Stanley G. Hunte, 81, a violinist and a member of Local 802 since
1974, died on Oct. 22.
Mr. Hunte studied at the High School of Music and Art and later at
Juilliard and Queens College. His violin teachers included Clarence Cameron
White and Sanford Allen.
After enlisting in the Army and serving in Korea, Mr. Hunte joined
the New York City Police Department in 1957, where he enjoyed a 27-year career.
It was only after he retired from the police force, at the age of 46, that he
began his dream job as a professional violinist, eventually becoming the music
contractor for many of Spike Lee’s films, including “Do the Right
Thing,” “Malcolm X,” “Crooklyn,” and “Jungle
Mr. Hunte also played in groups that backed up Frank Sinatra,
Stevie Wonder, Aretha Franklin, Ray Charles, Luther Vandross, Alicia Keys and
Johnny Mathis. He performed on Broadway and in a number of ensembles, including
the the Tulsa Symphony Orchestra, where he played first violin. He performed
with the Westbury Music Fair Orchestra, the Housing Authority Orchestra, the
Antara Ensemble, Harlem Philharmonic, Symphony of the New World, the Dance
Theatre of Harlem Orchestra and the Alaria Chamber Music Program at the Mannes
School of Music.
Mr. Hunte taught at the Spring Creek Youth Symphony of Starrett
City, Brooklyn, from 1993 to 2012.
He is survived by his son Alan, daughter-in-law Roylene, grandsons
AJ, Kyle and Chad and many more relatives and friends.
John W. Swallow
John W. Swallow, 88, a trombonist and a Local 802 member since
1946, died on Oct. 20.
A member of the acclaimed New York Brass Quintet for more than 25
years, Mr. Swallow was considered one of the most important trombone performers
and teachers in the United States. He enjoyed performance associations with the
Utah Symphony under the direction of Maurice Abravanel and the Chicago Symphony
under Fritz Reiner. He was principal trombonist with the New York City Ballet
Orchestra for over 40 years and was a member of groups such as Gunther Schuller’s
Twentieth Century Innovations and Arthur Weisberg’s Contemporary Chamber
Mr. Swallow, who studied trombone at Juilliard, served as professor
of music at the Yale School of Music, where he was head of the brass department
for many years. He also taught at the New England Conservatory of Music, Hartt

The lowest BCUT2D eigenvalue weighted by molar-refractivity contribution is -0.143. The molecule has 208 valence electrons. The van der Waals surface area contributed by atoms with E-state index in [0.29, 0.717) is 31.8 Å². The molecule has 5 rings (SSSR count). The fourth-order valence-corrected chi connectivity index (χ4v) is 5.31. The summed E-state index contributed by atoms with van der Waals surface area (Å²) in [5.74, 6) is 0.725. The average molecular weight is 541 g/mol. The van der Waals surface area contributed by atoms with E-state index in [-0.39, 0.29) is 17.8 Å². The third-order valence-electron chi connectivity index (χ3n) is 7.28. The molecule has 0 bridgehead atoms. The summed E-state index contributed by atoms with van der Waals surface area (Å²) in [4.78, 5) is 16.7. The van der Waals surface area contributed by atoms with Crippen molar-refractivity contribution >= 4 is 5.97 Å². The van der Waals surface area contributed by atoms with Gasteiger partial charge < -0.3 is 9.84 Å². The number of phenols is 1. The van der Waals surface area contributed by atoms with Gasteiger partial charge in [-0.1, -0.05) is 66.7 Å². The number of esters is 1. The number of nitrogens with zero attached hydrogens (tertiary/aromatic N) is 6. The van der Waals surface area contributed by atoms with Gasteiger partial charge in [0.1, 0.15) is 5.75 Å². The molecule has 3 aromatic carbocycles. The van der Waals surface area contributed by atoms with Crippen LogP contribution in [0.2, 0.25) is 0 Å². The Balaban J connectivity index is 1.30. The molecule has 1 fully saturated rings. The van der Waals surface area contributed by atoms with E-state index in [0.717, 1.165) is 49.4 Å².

School of Music and the Manhattan School of Music. During World War II, Mr.
Swallow served in the Army Band in Washington, D.C. where he played for Franklin
D. Roosevelt’s funeral and the return home of Dwight D. Eisenhower.
Mr. Swallow was responsible for several contemporary music
commissions such as “Eine Kleine Posaunenmusik” by Gunther Schuller,
“Elegy” by Joan Tower and “Sonata for Trombone and Piano” by
He was the subject of a doctoral thesis by Brett Shuster,
“John Swallow: A Study of his Life and Influence in the Trombone
World” (Arizona State University, 2002).
Mr. Swallow is survived by his wife Myra, children Eric, Geoffrey
and Heather, stepsons Andrew and Christopher and 12 grandchildren.
The family suggests that contributions be made to one or more of
The John Swallow Scholarship Fund at the New England
Conservatory of Music (www.NECmusic.edu
The John Swallow Fund at the American Composers Orchestra (www.AmericanComposers.org/support
The Hospice of the East Bay, in memory of John Swallow. (www.HospiceEastBay.org)
Manny Singer, 87, a drummer and a Local 802 member since 1946, died
on Oct. 26.
Mr. Singer was born and raised in Brooklyn, where he became a
professional drummer at a young age. After serving in World War II and earning
the Bronze Medal, he traveled the world as a drummer for several years, touring
Europe, parts of Asia, and the United States. He married Thelma Meshel; they had
three children in Rego Park, Queens, and then raised them in Suffern, N.Y.,
before she passed away at age 52.
Along with his lifelong career as a drummer, he worked as a
wholesale sales representative for ladies’ handbags and accessories for the
northeast United States, a job that he loved and pursued right up to his final
days. He married Charmaine Lucoski and they lived together in Irvington and then
Tarrytown. Together they shared 20 years, living and working together in the
same field of business. He was a passionate fan of music, particularly all types
of jazz. He was also a zealous tennis fan, which he continued to play well into
his 80s. He loved New York City, inventing reasons to travel by train from
Tarrytown at least twice a week during his older years.
Besides his wife Charmaine, Mr. Singer is survived by his children
Seth, David and Amy, and eight grandchildren.
We also remember . . .
Lee W. Armentrout, arranger
Michael Kessler, piano
Abraham Marcus, drums
Robert Maxwell, harp
William Schatzkamer, piano
If you have any reminiscences, memories or stories about deceased
musicians on these pages, please e-mail them to Allegro@Local802afm.org
To report the death of a member, please call Avelon Ramnath at
(212) 245-4802. Be sure to ask about any possible refund of Local 802 membership
dues or about the union’s death benefit (there are certain eligibility
Spouses of deceased members should call the AFM Pension Fund at
(800) 833-8065, ext. 1311, to ask about any possible benefits.
To submit an obituary to Allegro, e-mail Allegro editor Mikael
Elsila at Allegro@Local802afm.org
or call (646) 765-9663. Photos are also welcome.
To make a contribution to Local 802 in honor of a deceased member,
contact the financial vice president’s office at (212) 245-4802.
To continue receiving Allegro in the mail after a spouse is deceased, e-mail Allegro@Local802afm.org
or call (646) 765-9663.